For many of us home office means being online at all times. Do you already take your smartphone to the restroom with you? The ability to concentrate and focus decreases demonstrably if media consumption is not limited and availability is not controlled.
There are methods, which you can – and should – use during this time of permanent virtual availability.
HOW IT’S DONE
There are timer apps like Time Timerthat you can download to your tablet or smartphone. These apps don’t show you the actual time, but instead the passing time (e.g. similar to a pie chart). You can set a time frame for a task and the app will visibly shrink the pie chart. When the pie is gone, the time you have planned for the task has run out. Visualizations help the brain to understand that the time is running out, which allows you to be more considerate with your time than when just looking at the clock.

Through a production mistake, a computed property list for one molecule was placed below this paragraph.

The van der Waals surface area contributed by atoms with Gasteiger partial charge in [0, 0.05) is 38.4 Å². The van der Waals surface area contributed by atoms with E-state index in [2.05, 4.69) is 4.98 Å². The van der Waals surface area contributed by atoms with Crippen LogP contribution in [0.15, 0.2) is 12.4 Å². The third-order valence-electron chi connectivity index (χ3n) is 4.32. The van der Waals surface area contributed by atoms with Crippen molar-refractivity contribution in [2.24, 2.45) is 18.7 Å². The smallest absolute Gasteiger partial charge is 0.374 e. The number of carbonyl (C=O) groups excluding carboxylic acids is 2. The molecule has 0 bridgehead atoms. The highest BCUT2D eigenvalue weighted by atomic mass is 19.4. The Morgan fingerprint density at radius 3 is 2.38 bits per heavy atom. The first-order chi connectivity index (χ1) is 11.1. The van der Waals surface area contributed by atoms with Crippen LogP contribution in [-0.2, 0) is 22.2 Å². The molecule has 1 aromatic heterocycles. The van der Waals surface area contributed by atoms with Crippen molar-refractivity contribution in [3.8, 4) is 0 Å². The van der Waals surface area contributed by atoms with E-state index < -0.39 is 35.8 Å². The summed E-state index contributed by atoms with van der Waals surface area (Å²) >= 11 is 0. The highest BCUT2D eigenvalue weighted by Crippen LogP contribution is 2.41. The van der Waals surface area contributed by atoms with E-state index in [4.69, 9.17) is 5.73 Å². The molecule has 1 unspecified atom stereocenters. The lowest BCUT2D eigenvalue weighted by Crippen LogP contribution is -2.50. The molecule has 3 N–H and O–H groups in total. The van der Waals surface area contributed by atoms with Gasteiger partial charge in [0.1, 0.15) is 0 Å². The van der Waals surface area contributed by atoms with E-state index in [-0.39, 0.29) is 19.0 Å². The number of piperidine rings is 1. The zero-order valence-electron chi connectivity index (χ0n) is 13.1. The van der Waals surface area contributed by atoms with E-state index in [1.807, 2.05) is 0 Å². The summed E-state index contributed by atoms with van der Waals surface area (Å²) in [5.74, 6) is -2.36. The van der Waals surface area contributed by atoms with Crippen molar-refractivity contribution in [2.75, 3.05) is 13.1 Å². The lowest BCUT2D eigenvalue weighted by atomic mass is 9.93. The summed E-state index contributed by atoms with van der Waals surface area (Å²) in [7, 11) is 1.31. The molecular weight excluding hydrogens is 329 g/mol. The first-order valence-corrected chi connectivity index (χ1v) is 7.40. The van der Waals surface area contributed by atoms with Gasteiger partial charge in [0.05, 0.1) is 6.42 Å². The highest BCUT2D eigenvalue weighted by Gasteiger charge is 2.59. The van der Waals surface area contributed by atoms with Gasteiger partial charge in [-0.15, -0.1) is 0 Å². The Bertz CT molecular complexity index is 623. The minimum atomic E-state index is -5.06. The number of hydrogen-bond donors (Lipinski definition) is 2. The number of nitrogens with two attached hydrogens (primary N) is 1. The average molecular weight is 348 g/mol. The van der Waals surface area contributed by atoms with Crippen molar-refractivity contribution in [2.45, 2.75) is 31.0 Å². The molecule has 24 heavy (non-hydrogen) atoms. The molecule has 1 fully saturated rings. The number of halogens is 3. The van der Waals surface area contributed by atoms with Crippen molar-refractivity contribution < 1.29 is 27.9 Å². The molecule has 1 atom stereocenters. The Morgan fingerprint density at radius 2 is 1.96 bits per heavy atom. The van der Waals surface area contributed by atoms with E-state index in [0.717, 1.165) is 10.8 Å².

On the one hand, it is a good way to control how much time you want to spend on certain topics. This is especially helpful in a virtual context as this offers countless possibilities for distraction and thus for wasting time.
On the other hand, it helps you to plan and maintain availability and thus to save your resources. Use the Time Timerto block a certain amount of time for undisturbed work, as if the door in the office was closed with the „please do not disturb“ sign hanging on the door knob.
The acoustic signals of your timer can remind you when these working hours start and end. The same applies to your total media time. Your brain and especially your sensory organs need breaks from the constant flood of stimuli and impulses from visual and auditory media.
The timer can be a helpful tool – but: if there are days when you do not feel like timing yourself, then don’t. After such days, it’s helpful to look back and find out about the differences on that day compared to the time timer days..